These conflicting findings aren’t inherently a negative for health outcomes. If individuals are getting educated about their health and seeking out the right treatments, that’s a positive for patients and their families as well as healthcare professionals. The challenge lies in the varying levels of quality in online medical information. Indeed, both physicians and average Americans say medical misinformation is a problem. Forty-four percent (44%) of Americans say they believe there is more medical misinformation online and on social media than in previous years. While a staggering 98% of physicians agreed that there is somewhat, or significantly more, misinformation.

The findings point to a need throughout the healthcare industry to elevate reputable and accurate medical information while giving patients and providers the space and resources to identify medical misinformation. It’s no easy task—anyone who’s Googled a symptom knows decoding those findings into actionable medical guidance is easier said than done.

Patients and medical professionals both have a role to play. Patients and caregivers can take the essential, extra steps to consider whether their resource is reputable, and have open-minded conversations with their providers. Most patients are doing this; 71% of Americans shared that they would most likely use their doctors or healthcare providers as their main source of medical information.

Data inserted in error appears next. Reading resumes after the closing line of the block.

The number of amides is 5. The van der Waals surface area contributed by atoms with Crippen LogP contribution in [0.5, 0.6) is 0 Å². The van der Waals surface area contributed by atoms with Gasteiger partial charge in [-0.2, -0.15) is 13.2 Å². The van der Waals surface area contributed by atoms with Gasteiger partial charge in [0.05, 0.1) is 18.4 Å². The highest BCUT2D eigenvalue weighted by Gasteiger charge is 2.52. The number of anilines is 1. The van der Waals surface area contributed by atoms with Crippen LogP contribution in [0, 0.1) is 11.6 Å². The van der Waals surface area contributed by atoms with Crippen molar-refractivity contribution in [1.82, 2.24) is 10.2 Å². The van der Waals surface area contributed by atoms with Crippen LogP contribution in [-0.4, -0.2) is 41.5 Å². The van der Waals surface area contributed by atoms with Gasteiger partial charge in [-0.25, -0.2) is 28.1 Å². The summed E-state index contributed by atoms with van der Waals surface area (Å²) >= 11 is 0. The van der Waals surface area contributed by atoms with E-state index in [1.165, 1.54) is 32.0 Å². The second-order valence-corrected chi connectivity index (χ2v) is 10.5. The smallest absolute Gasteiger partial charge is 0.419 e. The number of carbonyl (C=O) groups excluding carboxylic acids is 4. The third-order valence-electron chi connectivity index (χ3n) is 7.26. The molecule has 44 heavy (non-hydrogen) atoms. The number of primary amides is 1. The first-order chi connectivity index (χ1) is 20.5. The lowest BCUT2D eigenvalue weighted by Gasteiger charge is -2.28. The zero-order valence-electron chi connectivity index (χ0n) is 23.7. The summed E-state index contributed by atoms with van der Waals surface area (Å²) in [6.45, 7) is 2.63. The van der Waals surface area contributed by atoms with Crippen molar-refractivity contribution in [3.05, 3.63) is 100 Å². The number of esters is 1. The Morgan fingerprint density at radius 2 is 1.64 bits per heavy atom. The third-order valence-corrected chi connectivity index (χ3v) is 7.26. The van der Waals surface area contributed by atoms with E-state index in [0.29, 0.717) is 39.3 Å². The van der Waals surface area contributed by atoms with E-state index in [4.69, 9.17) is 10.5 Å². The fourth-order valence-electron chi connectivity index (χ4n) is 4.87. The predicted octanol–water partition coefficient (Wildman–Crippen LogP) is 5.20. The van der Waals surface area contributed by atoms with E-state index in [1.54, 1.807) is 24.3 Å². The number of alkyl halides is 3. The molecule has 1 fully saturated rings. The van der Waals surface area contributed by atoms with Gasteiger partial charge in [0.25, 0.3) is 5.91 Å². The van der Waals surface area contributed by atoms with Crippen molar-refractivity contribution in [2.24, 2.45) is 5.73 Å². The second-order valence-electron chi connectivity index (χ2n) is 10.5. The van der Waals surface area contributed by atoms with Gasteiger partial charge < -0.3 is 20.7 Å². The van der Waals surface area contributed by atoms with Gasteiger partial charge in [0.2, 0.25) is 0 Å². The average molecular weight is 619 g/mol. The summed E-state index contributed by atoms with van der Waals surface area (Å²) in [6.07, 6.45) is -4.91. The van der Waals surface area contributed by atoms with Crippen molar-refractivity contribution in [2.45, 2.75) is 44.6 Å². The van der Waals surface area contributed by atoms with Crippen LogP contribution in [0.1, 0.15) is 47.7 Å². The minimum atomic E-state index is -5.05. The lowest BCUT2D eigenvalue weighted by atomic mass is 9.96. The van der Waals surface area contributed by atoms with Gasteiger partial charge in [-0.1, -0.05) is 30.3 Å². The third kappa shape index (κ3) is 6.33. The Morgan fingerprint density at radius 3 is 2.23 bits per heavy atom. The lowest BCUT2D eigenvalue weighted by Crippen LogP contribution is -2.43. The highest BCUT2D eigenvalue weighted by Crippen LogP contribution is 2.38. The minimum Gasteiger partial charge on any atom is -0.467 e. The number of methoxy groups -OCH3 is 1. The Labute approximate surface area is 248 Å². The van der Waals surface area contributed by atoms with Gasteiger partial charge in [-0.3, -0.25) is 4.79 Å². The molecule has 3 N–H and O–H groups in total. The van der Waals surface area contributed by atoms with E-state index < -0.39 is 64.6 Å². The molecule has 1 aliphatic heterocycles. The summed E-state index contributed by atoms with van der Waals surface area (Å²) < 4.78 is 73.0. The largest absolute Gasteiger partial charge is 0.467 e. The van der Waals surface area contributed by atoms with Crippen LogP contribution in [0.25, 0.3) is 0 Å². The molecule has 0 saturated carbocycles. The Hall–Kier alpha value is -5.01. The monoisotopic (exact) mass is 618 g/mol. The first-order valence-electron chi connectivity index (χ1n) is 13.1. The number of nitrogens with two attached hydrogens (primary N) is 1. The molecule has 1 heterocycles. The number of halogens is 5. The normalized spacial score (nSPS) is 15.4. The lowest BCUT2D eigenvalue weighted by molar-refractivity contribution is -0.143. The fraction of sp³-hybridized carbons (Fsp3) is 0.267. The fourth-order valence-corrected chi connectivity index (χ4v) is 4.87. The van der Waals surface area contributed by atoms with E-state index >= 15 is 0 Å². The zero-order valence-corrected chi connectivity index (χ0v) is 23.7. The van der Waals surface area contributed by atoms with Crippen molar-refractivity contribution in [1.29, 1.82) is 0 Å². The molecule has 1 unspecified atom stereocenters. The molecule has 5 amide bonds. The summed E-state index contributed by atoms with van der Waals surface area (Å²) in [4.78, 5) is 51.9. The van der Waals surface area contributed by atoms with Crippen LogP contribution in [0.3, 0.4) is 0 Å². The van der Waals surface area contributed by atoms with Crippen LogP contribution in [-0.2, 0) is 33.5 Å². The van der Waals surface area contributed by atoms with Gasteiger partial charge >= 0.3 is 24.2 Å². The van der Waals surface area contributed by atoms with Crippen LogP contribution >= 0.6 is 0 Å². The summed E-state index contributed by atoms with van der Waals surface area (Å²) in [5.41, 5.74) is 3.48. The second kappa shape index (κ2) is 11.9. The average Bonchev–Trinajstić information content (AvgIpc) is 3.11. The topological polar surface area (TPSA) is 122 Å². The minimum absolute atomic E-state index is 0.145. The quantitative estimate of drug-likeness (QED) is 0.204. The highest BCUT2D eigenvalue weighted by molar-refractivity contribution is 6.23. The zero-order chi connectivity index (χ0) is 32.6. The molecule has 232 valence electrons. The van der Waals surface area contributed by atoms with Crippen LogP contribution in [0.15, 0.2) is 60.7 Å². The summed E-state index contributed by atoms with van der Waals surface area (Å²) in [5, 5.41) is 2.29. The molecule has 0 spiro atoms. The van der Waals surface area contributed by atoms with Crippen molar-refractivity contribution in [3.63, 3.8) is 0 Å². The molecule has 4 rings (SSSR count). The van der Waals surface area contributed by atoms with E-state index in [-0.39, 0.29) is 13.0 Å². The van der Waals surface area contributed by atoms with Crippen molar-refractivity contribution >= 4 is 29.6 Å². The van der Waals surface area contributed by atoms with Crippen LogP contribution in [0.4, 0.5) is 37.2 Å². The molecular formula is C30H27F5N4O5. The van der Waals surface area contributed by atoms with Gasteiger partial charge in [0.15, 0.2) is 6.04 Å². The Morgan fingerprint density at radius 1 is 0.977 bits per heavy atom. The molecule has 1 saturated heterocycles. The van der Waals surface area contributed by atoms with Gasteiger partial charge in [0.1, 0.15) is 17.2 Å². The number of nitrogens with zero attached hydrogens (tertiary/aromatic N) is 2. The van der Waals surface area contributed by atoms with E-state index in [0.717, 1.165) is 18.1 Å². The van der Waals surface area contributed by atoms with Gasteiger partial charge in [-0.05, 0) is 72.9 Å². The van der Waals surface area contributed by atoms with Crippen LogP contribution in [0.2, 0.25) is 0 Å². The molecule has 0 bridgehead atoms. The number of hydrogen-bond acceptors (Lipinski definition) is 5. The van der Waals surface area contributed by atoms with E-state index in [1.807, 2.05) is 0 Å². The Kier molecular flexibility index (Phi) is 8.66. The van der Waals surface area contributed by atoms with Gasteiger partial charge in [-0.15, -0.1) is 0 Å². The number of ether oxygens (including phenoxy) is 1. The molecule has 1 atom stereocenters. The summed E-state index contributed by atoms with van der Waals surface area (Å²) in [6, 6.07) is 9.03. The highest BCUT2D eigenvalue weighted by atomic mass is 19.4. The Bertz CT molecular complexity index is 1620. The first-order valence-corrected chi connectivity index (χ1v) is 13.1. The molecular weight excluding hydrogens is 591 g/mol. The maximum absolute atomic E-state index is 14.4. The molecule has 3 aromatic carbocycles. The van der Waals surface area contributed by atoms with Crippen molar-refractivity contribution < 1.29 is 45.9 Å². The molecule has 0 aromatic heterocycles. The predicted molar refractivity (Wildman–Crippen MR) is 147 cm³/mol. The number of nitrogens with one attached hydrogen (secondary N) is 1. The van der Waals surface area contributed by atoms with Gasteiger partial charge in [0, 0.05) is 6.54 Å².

For healthcare professionals, it’s important to remember that any effort to be proactive about a person’s health and medical care is a positive one. Empowering patients to better understand how to access and interpret the right sources of medical information can take time to during patient visits in the short-term, but it can pose significant long-term benefits to the treatment and the patient-provider relationship.

“We’ve all had that moment when we experience a new medical symptom—back pain, a sore throat—and we turn to the internet for information,” said Sandy Falk, M.D., Merck Manuals Editor-in-Chief. “The challenge for patients and their doctors is that there is so much health information online and on social media, but it can be difficult to know which sources are credible. Doctors often point patients towards resources that they know are reliable. The Merck Manuals is committed to giving physicians and the general public access to trustworthy medical information.”

Know Where a Medical Resource STANDS

One powerful tool physicians can point their patients to is a Global Medical Knowledge initiative developed by the Merck Manuals. Patients can consider and authenticate their resources with this acronym, called the STANDS Method:

  • Source: Does the resource cite recognized authorities and provide their credentials?
  • Transparency: Is it open and obvious whether the site’s mission is educational or commercial?
  • Accessibility: Is the site available without registration, and is there a way for users to contact someone with questions or concerns?
  • Neutrality: Is the information available purely as a resource, or does the site benefit financially from what its users do (such as buying products or visiting advertised websites)?
  • Documentation: Is the site updated when needed by recognized medical experts?
  • Security: Can users access content without forfeiting personal information?